At least 30 COVID-19 cases linked to religious activities in Alberta: top doctor

EDMONTON — Recent religious activities are responsible for two COVID-19 outbreaks, Alberta’s top doctor says, including one in the province’s capital where the number of people testing positive has been rising steadily.

Dr. Deena Hinshaw, chief medical officer of heath, said Tuesday that 15 cases are tied to services at the Bible Pentecostal Church in north Edmonton between July 26 and Aug. 12.

She advised anyone who has been at the church during that time, or anyone close to those who have, to get tested.

“It is a stark reminder that coming together in large gatherings risks sharing more than fellowship, it risks sharing the COVID-19 virus,” Hinshaw said.

“It is critical to not stigmatize those who test positive or those who have come in close contact, as we do not want to discourage people from being tested.”

Another 15 cases in Alberta were from a separate religious gathering in the hamlet of Deadwood in the northwestern part of the province, Hinshaw said.

The event, called It Is Time Canada, took place between July 30 and Aug. 2.

Health officials in northern British Columbia issued an alert Monday linking 17 cases of their own to the same event. Twelve cases were due to attendance and five were believed to be from secondary exposures. Another 24 people identified as “close contacts” are in self-isolation.

Most of the cases are in the Fort St. John, B.C., area.

Hinshaw said it is likely that more cases will be identified in both provinces.

“An estimated 200 to 300 people attended over the course of the three-day gather,” she said. “We are working with B.C. Health to ensure that contract tracing is completed for all those who had attended.”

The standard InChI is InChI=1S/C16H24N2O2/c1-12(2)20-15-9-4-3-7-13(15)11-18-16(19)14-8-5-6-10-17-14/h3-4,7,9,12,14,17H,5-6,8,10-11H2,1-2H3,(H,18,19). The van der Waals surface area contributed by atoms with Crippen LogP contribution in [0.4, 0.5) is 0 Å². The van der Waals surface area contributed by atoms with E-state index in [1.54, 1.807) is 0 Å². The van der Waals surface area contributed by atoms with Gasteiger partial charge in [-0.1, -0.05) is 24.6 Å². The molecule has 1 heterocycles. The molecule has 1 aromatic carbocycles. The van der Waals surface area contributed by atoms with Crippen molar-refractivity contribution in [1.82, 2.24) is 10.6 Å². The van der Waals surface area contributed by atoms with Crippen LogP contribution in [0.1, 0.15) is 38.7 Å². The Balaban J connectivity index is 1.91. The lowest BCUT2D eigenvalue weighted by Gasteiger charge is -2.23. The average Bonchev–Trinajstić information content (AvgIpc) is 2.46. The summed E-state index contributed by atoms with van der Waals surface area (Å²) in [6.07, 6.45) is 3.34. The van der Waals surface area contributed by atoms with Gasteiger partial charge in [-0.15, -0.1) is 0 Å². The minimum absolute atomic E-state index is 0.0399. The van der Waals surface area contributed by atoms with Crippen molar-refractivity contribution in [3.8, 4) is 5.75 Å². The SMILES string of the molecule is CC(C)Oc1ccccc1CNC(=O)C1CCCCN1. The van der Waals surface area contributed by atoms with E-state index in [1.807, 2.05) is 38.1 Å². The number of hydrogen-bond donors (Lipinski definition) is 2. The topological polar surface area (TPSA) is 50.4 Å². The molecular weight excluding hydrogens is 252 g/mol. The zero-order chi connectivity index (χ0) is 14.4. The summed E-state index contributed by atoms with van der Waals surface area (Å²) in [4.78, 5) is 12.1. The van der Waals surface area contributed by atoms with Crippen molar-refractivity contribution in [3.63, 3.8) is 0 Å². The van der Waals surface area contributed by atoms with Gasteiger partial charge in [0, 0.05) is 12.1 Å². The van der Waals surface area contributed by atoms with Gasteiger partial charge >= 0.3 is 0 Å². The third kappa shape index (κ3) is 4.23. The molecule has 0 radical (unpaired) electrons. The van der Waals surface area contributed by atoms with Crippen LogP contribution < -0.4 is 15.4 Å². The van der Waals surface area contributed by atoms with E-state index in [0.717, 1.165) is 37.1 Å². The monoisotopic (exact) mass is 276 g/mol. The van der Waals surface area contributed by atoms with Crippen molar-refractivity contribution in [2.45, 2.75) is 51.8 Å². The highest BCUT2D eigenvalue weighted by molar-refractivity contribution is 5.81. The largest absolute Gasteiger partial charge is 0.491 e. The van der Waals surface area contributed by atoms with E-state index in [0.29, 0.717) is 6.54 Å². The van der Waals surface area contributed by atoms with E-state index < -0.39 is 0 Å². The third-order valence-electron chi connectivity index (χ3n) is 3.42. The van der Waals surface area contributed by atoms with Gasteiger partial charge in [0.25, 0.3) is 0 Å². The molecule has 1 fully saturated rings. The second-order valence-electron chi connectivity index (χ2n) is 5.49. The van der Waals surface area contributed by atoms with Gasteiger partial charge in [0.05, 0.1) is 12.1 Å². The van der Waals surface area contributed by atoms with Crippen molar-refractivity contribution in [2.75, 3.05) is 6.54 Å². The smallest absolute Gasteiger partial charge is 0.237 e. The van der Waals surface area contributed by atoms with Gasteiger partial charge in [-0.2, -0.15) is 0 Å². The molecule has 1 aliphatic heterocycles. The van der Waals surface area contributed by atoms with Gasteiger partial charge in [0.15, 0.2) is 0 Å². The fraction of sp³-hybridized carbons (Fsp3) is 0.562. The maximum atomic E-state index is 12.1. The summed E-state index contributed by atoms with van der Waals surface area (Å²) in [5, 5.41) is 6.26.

The organizer, evangelist Chris Lindberg, said in a video posted on social media that he was one of those diagnosed with COVID-19.

Alberta Health reported Tuesday that the Edmonton zone has the highest number of active cases in the province with 636, well over double than any other area.

The city of Edmonton itself had 572 active cases, and the entire city is under a COVID-19 watch. A watch is triggered when an area of the province has more than 50 active cases per 100,000 population.

Indoor social gatherings seem to be where a lot of the Edmonton transmission is happening, Hinshaw added.

“I think we had a provincewide wake-up call a few weeks ago, when we were seeing high daily totals across the province. But this may be an Edmonton-specific wake-up call,” Hinshaw said.

Edmonton Mayor Don Iveson said he was disappointed about the high numbers and was trying to get more details to help protect those at risk.

In total, there are 1,169 active cases in Alberta, with 89 new ones reported Tuesday. There was one new death, bringing that total to 225 since the pandemic began in March.

The province also announced Tuesday that Shoppers Drug Mart and its parent company, Loblaw, will offer testing in Alberta communities.

All 234 Alberta-based Superstore, Wholesale Club, Extra Foods, No Frills, Independent and Loblaws City Market stores will offer testing to asymptomatic people over the next two weeks.

Hinshaw said it increases testing capacity by about 3,000 to 4,000 tests per day.

“That would serve half or more of Alberta’s teachers and school staff,” she said. “We will need this added capacity, plus that of all community pharmacists who are already testing for COVID-19, if we are to test these 90,000 teachers and school staff in just a few weeks.”

In central Alberta, a pork-processing plant sent more than a dozen employees home after a worker tested positive for the virus last week.

The employee at the Olymel facility in Red Deer, Alta., was sent home and told to get tested after showing symptoms of COVID-19 on Aug. 11, a company spokesman said.

Richard Vigneault said the positive test result came in two days later and 13 other employees who were at risk of exposure were sent home for testing.

Vigneault said the company expects test results in the coming days and the plant will remain open in the meantime.

This report by The Canadian Press was first published Aug. 18, 2020

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